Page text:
Of special interest to me are the different perspectives on the decision making process preferred by a number of exemplary CEOs who include Brad Anderson (Best Buy), Steve Bennett (Intuit), A.G. Lafley (Procter & Gamble), James McNerney (Boeing), and David Novak (Yum! Brands). For example, Immelt's "Boom, I make the decision" comes after he has obtained all the input needed. "There is a moment when, based on his view of time horizon for the judgment and sufficiency of input and involvement, the leader makes the call."

According to Tichy and Bennis, there is a framework of three "critical domains" within which all decisions are made. Judgments about people are the most difficult, and most critical; the others involve strategy and crisis.
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9 of 11 people found the following review helpful By Robert H. Miles on December 5, 2007
Format: Hardcover
Hurrah for Noel and Warren. At the very prime of their careers, these distinguished scholars have pooled their knowledge and research to wade in to the deep end of the pool on the murky but critical subject of management judgment. This has been a domain in which many others have feared to swim because of the inherent ambiguity and almost certain exposure to criticism associated with such an interdisciplinary construct.

Both authors have worked in tight with some of the most powerful transformational leaders on the planet. The sheer access these scholars were able to create to high-profile leaders embroiled in some of the major business crises of recent times is quite impressive. Less established scholars would have had to sit on the sidelines as distant observers or head for the basement to run yet another round of experiments on college sophomores. Yet, despite their clear association with these industry titans, Tichy and Bennis make a strong fact-based case against the "superman" idea, focusing instead on the critical information and influence that resides in the members of the team and among the stakeholders surrounding a great leader during times requiring major judgment calls.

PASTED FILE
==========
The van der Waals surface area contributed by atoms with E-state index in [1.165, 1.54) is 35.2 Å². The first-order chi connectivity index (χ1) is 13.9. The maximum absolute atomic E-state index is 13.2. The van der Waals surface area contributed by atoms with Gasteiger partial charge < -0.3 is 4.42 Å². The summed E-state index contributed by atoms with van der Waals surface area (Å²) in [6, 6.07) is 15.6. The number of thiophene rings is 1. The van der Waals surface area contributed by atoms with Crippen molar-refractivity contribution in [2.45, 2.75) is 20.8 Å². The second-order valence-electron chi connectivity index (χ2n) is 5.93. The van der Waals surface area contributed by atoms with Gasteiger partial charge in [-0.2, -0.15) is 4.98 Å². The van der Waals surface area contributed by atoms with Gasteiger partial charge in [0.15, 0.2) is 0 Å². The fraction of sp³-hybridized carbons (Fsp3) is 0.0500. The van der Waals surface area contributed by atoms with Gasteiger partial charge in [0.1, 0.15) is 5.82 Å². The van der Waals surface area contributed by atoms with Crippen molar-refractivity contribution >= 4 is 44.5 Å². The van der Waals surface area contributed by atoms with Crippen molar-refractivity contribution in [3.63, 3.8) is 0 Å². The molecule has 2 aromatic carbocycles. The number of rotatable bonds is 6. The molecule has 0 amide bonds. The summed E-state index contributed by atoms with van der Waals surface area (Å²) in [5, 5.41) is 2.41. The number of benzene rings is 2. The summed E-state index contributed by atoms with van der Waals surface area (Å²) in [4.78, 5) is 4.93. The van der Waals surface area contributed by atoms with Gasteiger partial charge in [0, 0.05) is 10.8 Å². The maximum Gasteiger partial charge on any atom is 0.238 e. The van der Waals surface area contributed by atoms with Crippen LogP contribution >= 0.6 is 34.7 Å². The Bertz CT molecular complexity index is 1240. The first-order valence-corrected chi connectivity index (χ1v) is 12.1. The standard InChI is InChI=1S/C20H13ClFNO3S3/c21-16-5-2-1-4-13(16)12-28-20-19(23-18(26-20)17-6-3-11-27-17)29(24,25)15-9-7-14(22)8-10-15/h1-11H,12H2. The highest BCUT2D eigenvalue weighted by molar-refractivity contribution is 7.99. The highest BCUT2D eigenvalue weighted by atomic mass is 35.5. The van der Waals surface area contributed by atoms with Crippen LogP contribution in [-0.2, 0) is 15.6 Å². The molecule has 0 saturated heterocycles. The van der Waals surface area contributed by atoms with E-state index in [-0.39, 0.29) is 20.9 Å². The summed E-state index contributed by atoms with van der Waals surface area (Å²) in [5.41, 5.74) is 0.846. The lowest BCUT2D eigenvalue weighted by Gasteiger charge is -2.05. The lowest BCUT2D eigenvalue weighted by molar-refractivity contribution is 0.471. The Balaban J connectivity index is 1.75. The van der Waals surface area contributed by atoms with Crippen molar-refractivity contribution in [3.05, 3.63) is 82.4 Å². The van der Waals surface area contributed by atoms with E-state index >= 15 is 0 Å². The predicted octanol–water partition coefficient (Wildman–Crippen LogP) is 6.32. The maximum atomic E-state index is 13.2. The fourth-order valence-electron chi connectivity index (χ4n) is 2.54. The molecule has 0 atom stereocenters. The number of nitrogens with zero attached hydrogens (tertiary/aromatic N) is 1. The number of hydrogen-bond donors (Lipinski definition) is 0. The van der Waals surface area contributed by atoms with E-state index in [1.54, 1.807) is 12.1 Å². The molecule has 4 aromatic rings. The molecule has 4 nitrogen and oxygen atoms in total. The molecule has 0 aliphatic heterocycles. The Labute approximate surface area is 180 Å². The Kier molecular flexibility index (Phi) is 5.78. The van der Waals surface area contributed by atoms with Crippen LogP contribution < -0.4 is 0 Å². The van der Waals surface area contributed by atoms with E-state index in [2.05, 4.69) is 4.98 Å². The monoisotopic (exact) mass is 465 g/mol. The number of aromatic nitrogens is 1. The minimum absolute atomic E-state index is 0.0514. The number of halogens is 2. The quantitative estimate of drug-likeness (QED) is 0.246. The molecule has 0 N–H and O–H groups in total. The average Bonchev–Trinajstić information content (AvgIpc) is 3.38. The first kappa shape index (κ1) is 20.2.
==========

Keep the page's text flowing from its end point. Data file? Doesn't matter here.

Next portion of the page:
Here are some their more important insights into the phenomenon of judgment:

- Judgment is not a discrete event or point decision. It is a process that embedded in and influenced by a set of relationships and a network of stakeholders.

- Judgment should not be evaluated on the basis of taste or idealized style, but on the outcomes it produces.